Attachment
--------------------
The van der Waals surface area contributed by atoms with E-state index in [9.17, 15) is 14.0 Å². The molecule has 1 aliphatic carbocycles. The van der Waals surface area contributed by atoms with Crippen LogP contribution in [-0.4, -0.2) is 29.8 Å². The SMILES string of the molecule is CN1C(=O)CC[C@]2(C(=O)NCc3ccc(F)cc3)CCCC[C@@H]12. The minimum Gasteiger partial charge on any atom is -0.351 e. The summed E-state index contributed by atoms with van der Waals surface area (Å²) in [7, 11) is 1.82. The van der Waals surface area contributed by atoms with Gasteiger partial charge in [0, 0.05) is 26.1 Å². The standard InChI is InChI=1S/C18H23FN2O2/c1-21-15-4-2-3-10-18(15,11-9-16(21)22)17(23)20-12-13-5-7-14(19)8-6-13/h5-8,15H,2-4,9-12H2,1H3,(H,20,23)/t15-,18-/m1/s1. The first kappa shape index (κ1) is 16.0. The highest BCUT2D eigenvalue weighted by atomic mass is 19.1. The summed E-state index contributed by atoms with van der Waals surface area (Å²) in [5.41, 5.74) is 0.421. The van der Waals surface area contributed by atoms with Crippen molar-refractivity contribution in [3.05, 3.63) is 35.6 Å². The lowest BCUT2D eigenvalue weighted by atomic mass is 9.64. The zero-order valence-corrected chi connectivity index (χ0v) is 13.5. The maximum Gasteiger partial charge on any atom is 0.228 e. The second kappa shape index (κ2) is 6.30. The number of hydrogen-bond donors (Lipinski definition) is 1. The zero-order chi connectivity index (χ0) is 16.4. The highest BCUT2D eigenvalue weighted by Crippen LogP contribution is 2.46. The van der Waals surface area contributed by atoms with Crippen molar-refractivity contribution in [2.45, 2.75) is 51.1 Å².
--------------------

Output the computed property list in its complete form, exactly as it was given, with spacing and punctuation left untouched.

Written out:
The van der Waals surface area contributed by atoms with E-state index in [9.17, 15) is 14.0 Å². The molecule has 1 aliphatic carbocycles. The van der Waals surface area contributed by atoms with Crippen LogP contribution in [-0.4, -0.2) is 29.8 Å². The SMILES string of the molecule is CN1C(=O)CC[C@]2(C(=O)NCc3ccc(F)cc3)CCCC[C@@H]12. The minimum Gasteiger partial charge on any atom is -0.351 e. The summed E-state index contributed by atoms with van der Waals surface area (Å²) in [7, 11) is 1.82. The van der Waals surface area contributed by atoms with Gasteiger partial charge in [0, 0.05) is 26.1 Å². The standard InChI is InChI=1S/C18H23FN2O2/c1-21-15-4-2-3-10-18(15,11-9-16(21)22)17(23)20-12-13-5-7-14(19)8-6-13/h5-8,15H,2-4,9-12H2,1H3,(H,20,23)/t15-,18-/m1/s1. The first kappa shape index (κ1) is 16.0. The highest BCUT2D eigenvalue weighted by atomic mass is 19.1. The summed E-state index contributed by atoms with van der Waals surface area (Å²) in [5.41, 5.74) is 0.421. The van der Waals surface area contributed by atoms with Crippen molar-refractivity contribution in [3.05, 3.63) is 35.6 Å². The lowest BCUT2D eigenvalue weighted by atomic mass is 9.64. The zero-order valence-corrected chi connectivity index (χ0v) is 13.5. The maximum Gasteiger partial charge on any atom is 0.228 e. The second kappa shape index (κ2) is 6.30. The number of hydrogen-bond donors (Lipinski definition) is 1. The zero-order chi connectivity index (χ0) is 16.4. The highest BCUT2D eigenvalue weighted by Crippen LogP contribution is 2.46. The van der Waals surface area contributed by atoms with Crippen molar-refractivity contribution in [2.45, 2.75) is 51.1 Å².